In 1876, Sir James Paget1 reported before the Medical and Chirurgical Society of London five cases of a rare and strange malady of the bones, to which he gave the name "osteitis deformans." Since that time, it has come to be known as commonly by his own name as by the one which he gave to it.
Forty-seven years have elapsed since that time and yet the literature yields us only about 250 cases which may be definitely recognized as Paget's disease of bone. Thus, in contrast to what we usually find after a careful and accurate description has been made of some disease entity which has before escaped our recognition, it still merits the descriptive adjective "rare." Cutler2 found seven in 285,000 outpatient admissions at the Massachusetts General Hospitalbetween 1903 and 1915; Hurwitz,3 only three in 30,000 medical admissions to the Johns Hopkins Hospital; Da Costa,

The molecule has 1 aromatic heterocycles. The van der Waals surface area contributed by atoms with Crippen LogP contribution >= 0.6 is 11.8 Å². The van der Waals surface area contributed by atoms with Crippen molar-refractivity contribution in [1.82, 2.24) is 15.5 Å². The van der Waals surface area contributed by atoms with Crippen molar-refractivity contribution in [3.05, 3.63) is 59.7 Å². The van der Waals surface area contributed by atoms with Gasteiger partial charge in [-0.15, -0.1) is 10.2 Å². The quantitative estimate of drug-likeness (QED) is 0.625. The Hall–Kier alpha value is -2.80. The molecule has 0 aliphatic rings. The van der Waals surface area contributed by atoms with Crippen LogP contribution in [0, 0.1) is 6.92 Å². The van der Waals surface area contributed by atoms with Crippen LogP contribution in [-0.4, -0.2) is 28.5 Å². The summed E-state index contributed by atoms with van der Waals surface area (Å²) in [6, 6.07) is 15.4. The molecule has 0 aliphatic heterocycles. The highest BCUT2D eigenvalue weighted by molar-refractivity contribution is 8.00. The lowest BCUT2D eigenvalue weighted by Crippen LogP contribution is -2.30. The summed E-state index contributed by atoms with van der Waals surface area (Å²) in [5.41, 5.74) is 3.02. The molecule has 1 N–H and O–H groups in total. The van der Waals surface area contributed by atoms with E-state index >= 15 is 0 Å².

FRANCIS C. NEWTON. THE MONO-OSTEITIC TYPE OF PAGET'S DISEASE OF BONE (OSTEITIS DEFORMANS)REPORT OF THREE CASES. Arch Surg. 1924;8(1):24–38. doi:10.1001/archsurg.1924.01120040035002